Introduction to Short Selling
Public companies can have hundreds of millions of outstanding stocks, owned by various stakeholders which include individual investors, banks, employees, executives, banks and mutual funds. Naturally, all stakeholders believe in the long-term success of the company, which should lead to a rising price of its stocks and to dividend payouts.
On the other hand, “short selling” or “shorting” stocks can lead to profitable trading opportunities in falling stock prices. Investors need to be aware that there are imminent risks associated with shorting stocks, as they can lose more than their initial investment. If an investor bets that a stock’s price will fall and goes short, there is a risk of unlimited losses in case the price skyrockets. When buying a stock, the maximum loss is your initial investment if the company goes bankrupt.
While famous investors do short stocks, the average investor might not have the required capital to withstand the losses or to diversify his portfolio in order to reduce risks when a short-position goes against him. Many institutional investors, such as mutual funds, are actually prohibited to short stocks by regulatory authorities in order to protect their investors’ capital.
However, bear markets can reveal lucrative shorting opportunities, so let’s see what does it mean to short a stock and how the average investor can profit from this trading technique.
What is Short Selling?
- Short selling or shorting refers to borrowing a financial instrument from the broker and immediately selling it at the current market price in the hope that the price will fall in the future. At a later point, the short seller will cover his short position by buying the stock at the lower price, returning the borrowed stocks to the broker and profiting from the difference in the price.
- While long positions can be conducted both from cash and margin accounts, short selling is mostly based on margin accounts where the investor puts up a part of the value of the short position depending on the leverage used. Trading on margin can magnify both the profits and losses.
- During periods when the stock market tumbles, shorting stocks can indeed generate significant profits if the investor makes the analysis right. However, if the investor’s analysis is wrong and the price of the shorted stock starts to rise, the investor is at risk of losing more than the initial investment.
- Short sellers are often considered as a dangerous force that bets against the success of a company and its stakeholders. But in reality, they provide liquidity to the market by selling the borrowed stocks to investors who are willing to buy it. This way, short sellers prevent that the price of a stock rises to extremely high levels on over-optimism by providing a constant selling power to the market.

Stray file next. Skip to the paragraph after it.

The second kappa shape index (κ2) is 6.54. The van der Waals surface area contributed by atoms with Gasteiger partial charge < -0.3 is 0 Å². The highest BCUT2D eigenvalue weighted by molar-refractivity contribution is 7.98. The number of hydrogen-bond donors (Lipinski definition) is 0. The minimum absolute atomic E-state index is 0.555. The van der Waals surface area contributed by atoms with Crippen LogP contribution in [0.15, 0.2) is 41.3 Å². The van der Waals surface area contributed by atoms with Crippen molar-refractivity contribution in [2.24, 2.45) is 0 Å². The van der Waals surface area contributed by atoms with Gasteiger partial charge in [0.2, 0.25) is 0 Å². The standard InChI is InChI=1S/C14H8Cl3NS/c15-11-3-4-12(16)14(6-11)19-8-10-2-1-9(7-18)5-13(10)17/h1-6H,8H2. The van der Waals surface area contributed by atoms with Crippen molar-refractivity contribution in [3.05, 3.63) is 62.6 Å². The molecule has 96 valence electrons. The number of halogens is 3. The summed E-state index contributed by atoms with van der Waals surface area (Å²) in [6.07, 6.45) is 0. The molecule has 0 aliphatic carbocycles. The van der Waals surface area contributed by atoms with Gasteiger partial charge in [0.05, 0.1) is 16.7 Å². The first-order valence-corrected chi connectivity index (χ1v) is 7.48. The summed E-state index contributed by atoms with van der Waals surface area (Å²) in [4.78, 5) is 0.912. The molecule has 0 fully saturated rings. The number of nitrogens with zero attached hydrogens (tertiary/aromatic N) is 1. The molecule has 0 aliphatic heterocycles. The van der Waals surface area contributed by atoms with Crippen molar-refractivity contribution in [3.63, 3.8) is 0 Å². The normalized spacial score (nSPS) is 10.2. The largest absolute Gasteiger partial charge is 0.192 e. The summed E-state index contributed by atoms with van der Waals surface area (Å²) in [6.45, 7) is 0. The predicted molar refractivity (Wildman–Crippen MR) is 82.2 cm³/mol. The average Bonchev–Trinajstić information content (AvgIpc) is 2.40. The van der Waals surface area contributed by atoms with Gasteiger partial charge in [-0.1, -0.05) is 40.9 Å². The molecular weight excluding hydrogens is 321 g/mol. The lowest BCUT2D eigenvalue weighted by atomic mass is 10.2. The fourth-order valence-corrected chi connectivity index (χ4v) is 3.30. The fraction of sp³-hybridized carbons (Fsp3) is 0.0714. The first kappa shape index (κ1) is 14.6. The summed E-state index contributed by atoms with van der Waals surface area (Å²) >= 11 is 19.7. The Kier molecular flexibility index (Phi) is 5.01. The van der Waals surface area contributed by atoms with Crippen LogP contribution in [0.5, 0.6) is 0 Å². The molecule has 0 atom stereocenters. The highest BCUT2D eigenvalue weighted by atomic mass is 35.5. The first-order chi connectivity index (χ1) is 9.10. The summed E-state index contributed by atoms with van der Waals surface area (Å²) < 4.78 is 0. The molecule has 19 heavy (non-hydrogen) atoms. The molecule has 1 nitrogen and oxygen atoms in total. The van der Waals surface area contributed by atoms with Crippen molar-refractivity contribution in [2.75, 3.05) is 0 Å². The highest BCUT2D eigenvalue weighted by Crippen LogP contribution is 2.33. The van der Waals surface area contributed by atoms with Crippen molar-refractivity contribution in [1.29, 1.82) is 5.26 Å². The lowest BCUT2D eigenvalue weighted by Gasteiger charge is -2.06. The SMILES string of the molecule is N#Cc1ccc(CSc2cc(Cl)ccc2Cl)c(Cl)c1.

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Short Selling as a Hedge of Long Positions
Another reason to short a stock can be to hedge a long position. In this case, the short seller isn’t looking to make a profit on shorting the stock, but to cover any potential losses on his long position. Short selling is therefore an important technique in portfolio management and risk diversification.
For example, if an investor holds a long position on stock XX worth $100,000, he may want to hedge that trade by shorting stock XX in the amount of $100,000. This way, any profit on the long position will be annulled by an equal loss on the short position. Similarly, any loss on the long position will be covered by an equal profit on the short position. While this example obviously doesn’t generate profits, there are certain situations where hedges are appropriate. A short-term investor who holds his trades during a month may want to hedge his long position over the weekends by shorting the same stock on Friday and closing the short position on Monday when the market opens. By doing so, the investor is hedged against any events over the weekend which may have an unfavorable impact on his long position.
Short-Selling in Market-Neutral Strategies
Short selling can also be used in market-neutral trading strategies, where the investor is focused on preserving his capital and not necessarily on generating large returns. For example, if an investor is long on stock XX in the amount of $100,000, he may want to hedge that trade with a short position on a positively correlated stock, YY. Since there are no perfectly correlated stocks, the investor is still able to make a profit or loss on the two trades.
Let’s say an investor is optimistic about the US car industry, but wants to employ a market-neutral strategy to reduce his risks. He may pick two stocks, like Ford and GM, and come to the conclusion that the former has a brighter outlook in terms of revenue, profits and market positioning. Once his analysis is done, the investor could go long in the stocks of Ford, and simultaneously go short in the stock of GM. By doing so, he is still exposed to the positive outlook of the car industry, but reduces his risks in case the industry faces unexpected problems (the losses on the long position would be covered by the profits on the short position.)
Metrics for Short Selling Stocks
There are certain metrics that can be helpful when determining potential candidates to short. Those are the short interest and the short interest ratio (SIR). To calculate the short interest of a stock, investors need to divide the total number of stocks sold short with the company’s total number of outstanding stocks, and multiply the result with 100. The resulting percentage is the stock’s short interest.
The short interest ratio (SIR) is calculated by dividing the total number of stocks sold short with the average daily trading volume of the stock.